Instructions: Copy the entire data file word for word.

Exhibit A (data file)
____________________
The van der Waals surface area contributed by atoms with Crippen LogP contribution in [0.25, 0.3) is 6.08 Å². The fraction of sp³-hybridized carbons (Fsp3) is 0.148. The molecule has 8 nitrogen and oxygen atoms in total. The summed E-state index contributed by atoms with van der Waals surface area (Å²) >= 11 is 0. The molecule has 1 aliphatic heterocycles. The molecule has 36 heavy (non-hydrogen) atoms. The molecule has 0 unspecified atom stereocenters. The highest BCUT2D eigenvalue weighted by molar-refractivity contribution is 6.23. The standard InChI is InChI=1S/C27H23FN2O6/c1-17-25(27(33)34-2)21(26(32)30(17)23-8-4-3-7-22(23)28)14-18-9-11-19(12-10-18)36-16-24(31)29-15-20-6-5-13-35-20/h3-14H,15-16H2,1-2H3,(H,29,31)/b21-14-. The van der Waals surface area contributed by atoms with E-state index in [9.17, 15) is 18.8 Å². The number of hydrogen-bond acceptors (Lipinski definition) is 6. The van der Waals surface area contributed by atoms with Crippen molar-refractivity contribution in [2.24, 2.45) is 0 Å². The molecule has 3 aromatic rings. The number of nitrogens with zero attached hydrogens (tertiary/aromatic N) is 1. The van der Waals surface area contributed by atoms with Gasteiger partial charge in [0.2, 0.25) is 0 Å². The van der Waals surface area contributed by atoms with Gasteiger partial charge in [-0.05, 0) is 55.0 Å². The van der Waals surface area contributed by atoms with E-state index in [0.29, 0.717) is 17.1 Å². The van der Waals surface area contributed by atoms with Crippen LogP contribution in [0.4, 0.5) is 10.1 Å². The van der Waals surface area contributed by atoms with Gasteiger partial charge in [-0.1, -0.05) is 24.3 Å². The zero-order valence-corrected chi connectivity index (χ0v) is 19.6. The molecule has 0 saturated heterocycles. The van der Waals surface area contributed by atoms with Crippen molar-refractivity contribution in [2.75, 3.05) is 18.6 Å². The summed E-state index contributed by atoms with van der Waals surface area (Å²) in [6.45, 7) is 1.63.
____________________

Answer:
The van der Waals surface area contributed by atoms with Crippen LogP contribution in [0.25, 0.3) is 6.08 Å². The fraction of sp³-hybridized carbons (Fsp3) is 0.148. The molecule has 8 nitrogen and oxygen atoms in total. The summed E-state index contributed by atoms with van der Waals surface area (Å²) >= 11 is 0. The molecule has 1 aliphatic heterocycles. The molecule has 36 heavy (non-hydrogen) atoms. The molecule has 0 unspecified atom stereocenters. The highest BCUT2D eigenvalue weighted by molar-refractivity contribution is 6.23. The standard InChI is InChI=1S/C27H23FN2O6/c1-17-25(27(33)34-2)21(26(32)30(17)23-8-4-3-7-22(23)28)14-18-9-11-19(12-10-18)36-16-24(31)29-15-20-6-5-13-35-20/h3-14H,15-16H2,1-2H3,(H,29,31)/b21-14-. The van der Waals surface area contributed by atoms with E-state index in [9.17, 15) is 18.8 Å². The number of hydrogen-bond acceptors (Lipinski definition) is 6. The van der Waals surface area contributed by atoms with Crippen molar-refractivity contribution in [2.24, 2.45) is 0 Å². The molecule has 3 aromatic rings. The number of nitrogens with zero attached hydrogens (tertiary/aromatic N) is 1. The van der Waals surface area contributed by atoms with Gasteiger partial charge in [0.2, 0.25) is 0 Å². The van der Waals surface area contributed by atoms with Gasteiger partial charge in [-0.05, 0) is 55.0 Å². The van der Waals surface area contributed by atoms with E-state index in [0.29, 0.717) is 17.1 Å². The van der Waals surface area contributed by atoms with Crippen LogP contribution in [0.4, 0.5) is 10.1 Å². The van der Waals surface area contributed by atoms with Gasteiger partial charge in [-0.1, -0.05) is 24.3 Å². The zero-order valence-corrected chi connectivity index (χ0v) is 19.6. The molecule has 0 saturated heterocycles. The van der Waals surface area contributed by atoms with Crippen molar-refractivity contribution in [2.75, 3.05) is 18.6 Å². The summed E-state index contributed by atoms with van der Waals surface area (Å²) in [6.45, 7) is 1.63.